More than one billion Muslims worldwide abstain from food, drink, and oral medications from dawn to sunset during the holy month of Ramadan. Patients with chronic illnesses are exempt but most elect to fast. The fasting period typically lasts 15 to 16 hours, and two meals are eaten during the night. People with heart problems should take extra precautions while fasting during Ramadan, and consult their cardiologists, particularly in determining the proper timing and dosage of their medications, in order to avoid complications.
Patients should consult their cardiologists on how their medication should be administered during Ramadan. Patients and doctors may have to explore the possibility of substituting shorter-acting medication with long-lasting ones in order to compensate for the daily 15-hour fasting time.
Fasting has no negative impact on patients with stable heart conditions who have no recurrent symptoms, such as chest pain or shortness of breath. In fact, fasting could be beneficial for them. Lower food intake; abstaining from smoking, which will relieve the system of tobacco’s harmful effects; and the stress-reduced atmosphere associated with the Holy Month of Ramadan; will reduce heart disease risk in general, and also have a positive impact on people with heart conditions.
Q1. Should a person with diabetes fast?
People who have their diabetes under control, either by diet or using tablets, may fast. However, their Doctor may require them to make changes to their medication in order to help them take tablets outside the times of fasting. Those injecting insulin are advised to take single dose of long acting insulin (Lente) after Iftaar as compared to short acting insulin (Rapid).
Q2. Should a person with high or low blood pressure fast?
Those with well-controlled high blood pressure may fast with lifestyle
alterations and/or medication.
Their Doctor may require a change to their medication in order to help them take tablets outside the times of fasting.
A person with so-called ‘low blood pressure’ who is otherwise well and healthy may fast. An adequate intake of ﬂuid and salts in the diet is advised.
Q3 Is it safe to fast for Ramadan after recent heart surgery?
If you have undergone recent heart surgery or have had a heart attack, you should avoid fasting or going on a restrictive diet for at least 6 weeks. To give your body the best chance of healing, fasting may not always be possible.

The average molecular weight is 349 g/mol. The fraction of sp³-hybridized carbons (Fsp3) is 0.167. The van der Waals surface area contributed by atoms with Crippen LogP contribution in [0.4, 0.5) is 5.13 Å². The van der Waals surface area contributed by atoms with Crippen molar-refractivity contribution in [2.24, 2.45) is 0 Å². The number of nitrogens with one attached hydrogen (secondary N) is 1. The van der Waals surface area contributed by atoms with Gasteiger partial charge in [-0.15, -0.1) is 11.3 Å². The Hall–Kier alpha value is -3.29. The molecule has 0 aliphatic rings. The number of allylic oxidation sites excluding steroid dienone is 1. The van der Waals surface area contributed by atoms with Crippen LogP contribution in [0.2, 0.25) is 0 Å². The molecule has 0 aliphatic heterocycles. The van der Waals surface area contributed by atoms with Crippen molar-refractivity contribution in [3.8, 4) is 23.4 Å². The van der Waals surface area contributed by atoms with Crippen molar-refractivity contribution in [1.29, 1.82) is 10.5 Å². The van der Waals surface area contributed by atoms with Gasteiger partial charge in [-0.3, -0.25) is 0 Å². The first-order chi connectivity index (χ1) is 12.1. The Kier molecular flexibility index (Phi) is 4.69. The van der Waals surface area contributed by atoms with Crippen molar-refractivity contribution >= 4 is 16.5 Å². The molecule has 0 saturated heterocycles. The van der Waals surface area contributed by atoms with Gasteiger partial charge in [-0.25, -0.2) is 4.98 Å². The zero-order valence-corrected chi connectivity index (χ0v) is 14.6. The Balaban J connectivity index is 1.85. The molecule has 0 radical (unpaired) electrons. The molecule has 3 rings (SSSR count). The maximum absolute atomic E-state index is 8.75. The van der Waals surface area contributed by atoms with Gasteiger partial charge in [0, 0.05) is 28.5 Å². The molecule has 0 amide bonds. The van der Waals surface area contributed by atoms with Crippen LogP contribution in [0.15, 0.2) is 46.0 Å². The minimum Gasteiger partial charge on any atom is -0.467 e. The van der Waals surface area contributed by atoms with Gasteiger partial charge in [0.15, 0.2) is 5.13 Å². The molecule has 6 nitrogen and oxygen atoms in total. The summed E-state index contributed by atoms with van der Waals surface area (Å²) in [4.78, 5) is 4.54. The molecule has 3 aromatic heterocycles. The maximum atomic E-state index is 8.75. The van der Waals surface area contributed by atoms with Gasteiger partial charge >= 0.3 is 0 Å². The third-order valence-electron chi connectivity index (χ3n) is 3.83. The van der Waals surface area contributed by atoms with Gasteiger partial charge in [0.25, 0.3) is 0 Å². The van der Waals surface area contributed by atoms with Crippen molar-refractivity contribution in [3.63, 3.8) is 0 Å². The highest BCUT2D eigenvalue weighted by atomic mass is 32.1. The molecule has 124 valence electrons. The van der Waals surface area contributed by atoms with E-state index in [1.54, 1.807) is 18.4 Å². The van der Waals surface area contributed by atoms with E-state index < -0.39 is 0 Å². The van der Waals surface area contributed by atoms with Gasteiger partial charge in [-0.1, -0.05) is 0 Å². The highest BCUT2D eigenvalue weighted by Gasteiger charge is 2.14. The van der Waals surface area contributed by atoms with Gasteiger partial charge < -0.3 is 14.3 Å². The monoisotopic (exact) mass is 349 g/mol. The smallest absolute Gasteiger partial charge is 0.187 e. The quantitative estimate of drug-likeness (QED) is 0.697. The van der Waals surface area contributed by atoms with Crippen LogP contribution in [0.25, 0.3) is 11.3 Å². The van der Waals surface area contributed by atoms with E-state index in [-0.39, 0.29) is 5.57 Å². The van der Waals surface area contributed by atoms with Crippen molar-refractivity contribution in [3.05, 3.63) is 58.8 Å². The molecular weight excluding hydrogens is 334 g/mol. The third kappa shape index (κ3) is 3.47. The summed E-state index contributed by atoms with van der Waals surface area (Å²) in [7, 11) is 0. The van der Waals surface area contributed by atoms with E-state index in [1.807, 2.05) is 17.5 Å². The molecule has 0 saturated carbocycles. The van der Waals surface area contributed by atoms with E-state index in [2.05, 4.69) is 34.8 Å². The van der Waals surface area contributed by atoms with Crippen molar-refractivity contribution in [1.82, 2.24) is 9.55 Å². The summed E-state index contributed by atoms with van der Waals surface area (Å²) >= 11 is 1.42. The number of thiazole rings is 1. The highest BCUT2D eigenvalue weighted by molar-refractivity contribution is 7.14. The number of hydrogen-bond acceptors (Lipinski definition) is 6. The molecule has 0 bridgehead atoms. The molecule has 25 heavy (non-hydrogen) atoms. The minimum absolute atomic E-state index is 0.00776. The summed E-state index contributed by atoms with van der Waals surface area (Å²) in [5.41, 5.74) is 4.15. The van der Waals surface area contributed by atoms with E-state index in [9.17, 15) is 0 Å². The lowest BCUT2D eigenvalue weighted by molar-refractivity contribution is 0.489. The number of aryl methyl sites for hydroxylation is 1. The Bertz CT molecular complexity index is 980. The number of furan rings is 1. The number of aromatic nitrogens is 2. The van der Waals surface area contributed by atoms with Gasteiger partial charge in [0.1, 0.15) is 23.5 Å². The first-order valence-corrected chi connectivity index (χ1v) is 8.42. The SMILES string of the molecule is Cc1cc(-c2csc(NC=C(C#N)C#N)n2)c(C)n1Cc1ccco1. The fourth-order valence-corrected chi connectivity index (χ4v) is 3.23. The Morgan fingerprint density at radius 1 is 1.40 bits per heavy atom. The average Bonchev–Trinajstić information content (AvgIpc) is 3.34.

Q4 Should a person who taking his blood thinners (anticoagulants), or any medications for an irregular heartbeat, fast?
He can continue fasting , only change your blood thinner, Short acting blood thinner Apixaban and dabigatran )to long acting ( rivoroxaban to be taken once a day for irregular heartbeat instead of using a Pill in the pocket approach –
Metaprolol to Metolar XR
Diltiazem to Dilzem SR which has sustained action throughout the day
Other heart-related reasons to avoid fasting include:
Q5. Will I need to take my medication during fasting hours?
If you’re on heart medication and want to avoid taking oral tablets between dawn and sunset, your doctor may be able to give you versions with longer- lasting effects for the duration of Ramadan, depending on your prescription. Speak to your doctor in advance to find out if this is possible. Bear in mind that if there are no other alternatives, you may not be able to avoid taking medication during fasting hours.
If you’ve had a stent implanted, you will likely be on dual antiplatelet therapy for atleast a year to prevent blood clotting (which means you’ll be taking 2 types of medications, clopidogrel and aspirin). You should be able to fit these around your fast by taking clopidogrel before sehari or after iftar, and your aspirin after iftar.